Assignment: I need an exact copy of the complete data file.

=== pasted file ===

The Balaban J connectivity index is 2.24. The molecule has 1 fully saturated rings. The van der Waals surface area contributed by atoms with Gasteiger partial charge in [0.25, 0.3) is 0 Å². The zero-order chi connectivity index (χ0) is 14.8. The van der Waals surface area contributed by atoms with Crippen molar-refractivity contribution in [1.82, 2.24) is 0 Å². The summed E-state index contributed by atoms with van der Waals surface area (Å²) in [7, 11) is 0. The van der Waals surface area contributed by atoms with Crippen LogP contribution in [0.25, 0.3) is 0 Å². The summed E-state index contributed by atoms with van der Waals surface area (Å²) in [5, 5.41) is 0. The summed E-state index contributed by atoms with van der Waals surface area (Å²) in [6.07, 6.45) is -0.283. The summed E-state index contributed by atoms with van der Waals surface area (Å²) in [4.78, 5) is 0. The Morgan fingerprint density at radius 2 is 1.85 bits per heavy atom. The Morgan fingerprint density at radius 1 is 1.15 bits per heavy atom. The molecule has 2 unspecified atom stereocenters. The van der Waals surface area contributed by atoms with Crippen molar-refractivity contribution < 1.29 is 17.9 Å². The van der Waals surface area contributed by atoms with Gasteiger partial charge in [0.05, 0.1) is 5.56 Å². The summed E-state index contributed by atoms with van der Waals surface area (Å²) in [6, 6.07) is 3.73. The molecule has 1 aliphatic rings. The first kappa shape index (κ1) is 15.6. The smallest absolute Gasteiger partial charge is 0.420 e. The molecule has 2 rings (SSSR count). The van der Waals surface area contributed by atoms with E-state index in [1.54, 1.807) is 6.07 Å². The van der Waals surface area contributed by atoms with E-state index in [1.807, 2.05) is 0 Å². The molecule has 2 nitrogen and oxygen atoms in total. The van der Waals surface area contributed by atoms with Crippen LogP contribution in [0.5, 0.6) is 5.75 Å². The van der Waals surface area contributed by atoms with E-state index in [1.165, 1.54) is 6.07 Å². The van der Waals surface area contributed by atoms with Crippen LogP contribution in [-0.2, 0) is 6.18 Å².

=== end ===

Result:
The Balaban J connectivity index is 2.24. The molecule has 1 fully saturated rings. The van der Waals surface area contributed by atoms with Gasteiger partial charge in [0.25, 0.3) is 0 Å². The zero-order chi connectivity index (χ0) is 14.8. The van der Waals surface area contributed by atoms with Crippen molar-refractivity contribution in [1.82, 2.24) is 0 Å². The summed E-state index contributed by atoms with van der Waals surface area (Å²) in [7, 11) is 0. The van der Waals surface area contributed by atoms with Crippen LogP contribution in [0.25, 0.3) is 0 Å². The summed E-state index contributed by atoms with van der Waals surface area (Å²) in [5, 5.41) is 0. The summed E-state index contributed by atoms with van der Waals surface area (Å²) in [6.07, 6.45) is -0.283. The summed E-state index contributed by atoms with van der Waals surface area (Å²) in [4.78, 5) is 0. The Morgan fingerprint density at radius 2 is 1.85 bits per heavy atom. The Morgan fingerprint density at radius 1 is 1.15 bits per heavy atom. The molecule has 2 unspecified atom stereocenters. The van der Waals surface area contributed by atoms with Crippen molar-refractivity contribution < 1.29 is 17.9 Å². The van der Waals surface area contributed by atoms with Gasteiger partial charge in [0.05, 0.1) is 5.56 Å². The summed E-state index contributed by atoms with van der Waals surface area (Å²) in [6, 6.07) is 3.73. The molecule has 1 aliphatic rings. The first kappa shape index (κ1) is 15.6. The smallest absolute Gasteiger partial charge is 0.420 e. The molecule has 2 rings (SSSR count). The van der Waals surface area contributed by atoms with E-state index in [1.54, 1.807) is 6.07 Å². The van der Waals surface area contributed by atoms with E-state index in [1.807, 2.05) is 0 Å². The molecule has 2 nitrogen and oxygen atoms in total. The van der Waals surface area contributed by atoms with Crippen LogP contribution in [0.5, 0.6) is 5.75 Å². The van der Waals surface area contributed by atoms with E-state index in [1.165, 1.54) is 6.07 Å². The van der Waals surface area contributed by atoms with Crippen LogP contribution in [-0.2, 0) is 6.18 Å².